I like to periodically blow out my microfiber pads with compressed air to clean, dry, and cool them all at once.

Wool Pads

Wool pads are simple to clean on the go. You’ll need to buy a pad spur. You hold the spur against the pad and turn on the buffer. Move the spur across the face of the pad. Be sure to hold the spur to the side of the pad that is rotating away from you so you are not hit by the spur should you lose grip of it.

You can follow up a spurring with compressed air to really deep clean the pad. This is optional.

Finally, you can also utilize the Universal Pad Washer discussed above. These work great with wool pads.

How to Clean Buffing Pads after Use

Soaking your pads in a cleaning solution is the cheapest and easiest way to clean them. This can either be in warm water with a citrus degreasing agent such as dish soap or all-purpose cleaner or a special pad specific cleaning solution such as Chemical Guys Citrus Pad Cleaner.

If you pads are stained from the use of synthetic or poly based waxes and sealants, or colored/dyed waxes and sealants, you can clean them by scrubbing the surface of the pads with mineral spirits followed by isopropyl alcohol (IPA).

Try to clean your pads while they are still wet from compounding, polishing, or waxing. It’s easier to remove the contamination when it hasn’t had a chance to dry into the pad yet. You can do this by tossing your pads into a cleaning solution as you change them out for a fresh pad.

When the pad is soaked in cleaning solution you can work the pad by gently massaging it with your hands to break up and release the grime from the pad. Repeat the soaking and massaging until the pad is back to its original texture. Don’t be too aggressive or you risk separating the pad from the hook and loop (Velcro) backing material that is glued on it.

After you’ve worked the pad free of contaminants you need to rinse it. Repeat the same steps above except do so in clean detergent free water.

Once your pad is cleaned, you need to lay it out to dry. You can very gently massage the bulk of the water out of the pad before laying it out. Another trick is to wrap it in a towel and gently compress the pad so that towel absorbs the water that pushes out.

Once the majority of the water is pushed out lay the pads down with the hook and loop side facing up. This prevents water from sitting on the Velcro instead of draining out.

Another way to clean pads is to use a special pad washer such as the Grit Guard Universal Pad Washer. This is essentially a bucket filled with cleaning solution that contains a submerged apparatus for agitating the pad on while still attached to the polisher. A setup like this is great for situations where time is money.

These are good for on the fly cleaning to allow you to get your pad back in service as soon as possible.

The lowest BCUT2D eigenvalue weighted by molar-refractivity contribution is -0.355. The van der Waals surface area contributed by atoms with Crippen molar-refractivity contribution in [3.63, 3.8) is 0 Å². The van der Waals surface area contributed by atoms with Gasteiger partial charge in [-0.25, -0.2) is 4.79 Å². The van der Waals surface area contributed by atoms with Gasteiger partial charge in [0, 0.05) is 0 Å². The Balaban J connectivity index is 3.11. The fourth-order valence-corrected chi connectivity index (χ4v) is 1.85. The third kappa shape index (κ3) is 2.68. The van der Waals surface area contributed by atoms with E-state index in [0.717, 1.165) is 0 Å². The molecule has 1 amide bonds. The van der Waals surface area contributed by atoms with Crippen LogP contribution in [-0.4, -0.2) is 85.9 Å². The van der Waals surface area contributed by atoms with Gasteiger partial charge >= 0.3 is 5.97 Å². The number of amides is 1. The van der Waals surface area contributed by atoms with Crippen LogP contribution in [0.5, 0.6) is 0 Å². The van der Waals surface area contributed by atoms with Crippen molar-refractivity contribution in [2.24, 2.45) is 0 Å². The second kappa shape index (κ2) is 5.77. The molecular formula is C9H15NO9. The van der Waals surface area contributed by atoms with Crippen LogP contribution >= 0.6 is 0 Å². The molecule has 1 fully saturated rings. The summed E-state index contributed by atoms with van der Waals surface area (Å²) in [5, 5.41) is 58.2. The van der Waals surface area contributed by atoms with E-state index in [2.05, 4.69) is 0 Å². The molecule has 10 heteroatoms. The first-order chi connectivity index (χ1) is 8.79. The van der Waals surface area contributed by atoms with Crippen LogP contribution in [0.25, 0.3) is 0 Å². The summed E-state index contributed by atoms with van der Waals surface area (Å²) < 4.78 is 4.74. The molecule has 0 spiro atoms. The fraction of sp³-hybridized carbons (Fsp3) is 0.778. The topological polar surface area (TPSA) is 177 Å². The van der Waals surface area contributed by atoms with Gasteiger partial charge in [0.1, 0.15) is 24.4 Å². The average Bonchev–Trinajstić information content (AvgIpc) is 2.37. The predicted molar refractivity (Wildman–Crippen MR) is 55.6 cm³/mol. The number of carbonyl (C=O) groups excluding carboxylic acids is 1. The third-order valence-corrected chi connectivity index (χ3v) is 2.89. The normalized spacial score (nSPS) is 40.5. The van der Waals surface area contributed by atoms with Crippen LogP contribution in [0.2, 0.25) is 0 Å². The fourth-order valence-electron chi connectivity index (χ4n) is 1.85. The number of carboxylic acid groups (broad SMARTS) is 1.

How to Care for and Store Buffing Pads

The first step to proper pad care is keeping them clean as discussed above. Follow that up with keeping them dry so they don’t mildew or grow mold.

Wet pads also deteriorate faster and can peel from the Velcro backing prematurely. You can ensure your pads dry out fully by leaving them on their side or face before storing so that moisture can run out instead of sitting on the Velcro.

When storing pads, I like to place my pads in open plastic zipper / freezer bags (such as Ziploc). I say open because you don’t want any residual moister locked in the bag for reasons stated above. The bags prevent your pads from collecting dirt, dust, and other contaminants that would scratch your paint the next time you use them.

When storing pads long term, try to store them in a dry location as well.

What is the Best Foam Polishing Pad for a DA Polisher?

I have tried everything on the market and I keep coming back to the classic 5.5” Griots Flat Pads on a 5” backing plate. They just work. They don’t have any fancy marketing gimmicks and they are incredibly affordable.

If you’re a novice, this is your ticket. If you’re experience, this is probably still your ticket.

What is the Best Microfiber Polishing Pad for a DA Polisher?

If you need to add a little more cut to your polish you can switch out your foam pad for a microfiber. The microfiber is an abrasive itself which cranks the removal factor up a notch.

As for which pad is the best, I’ve had the best luck with the Meguiar’s Microfiber Cutting and Polishing Pads. Just keep in mind that you may still need a foam polishing pad to finish out on on really soft dark paint since the microfiber can leave behind micro-marring.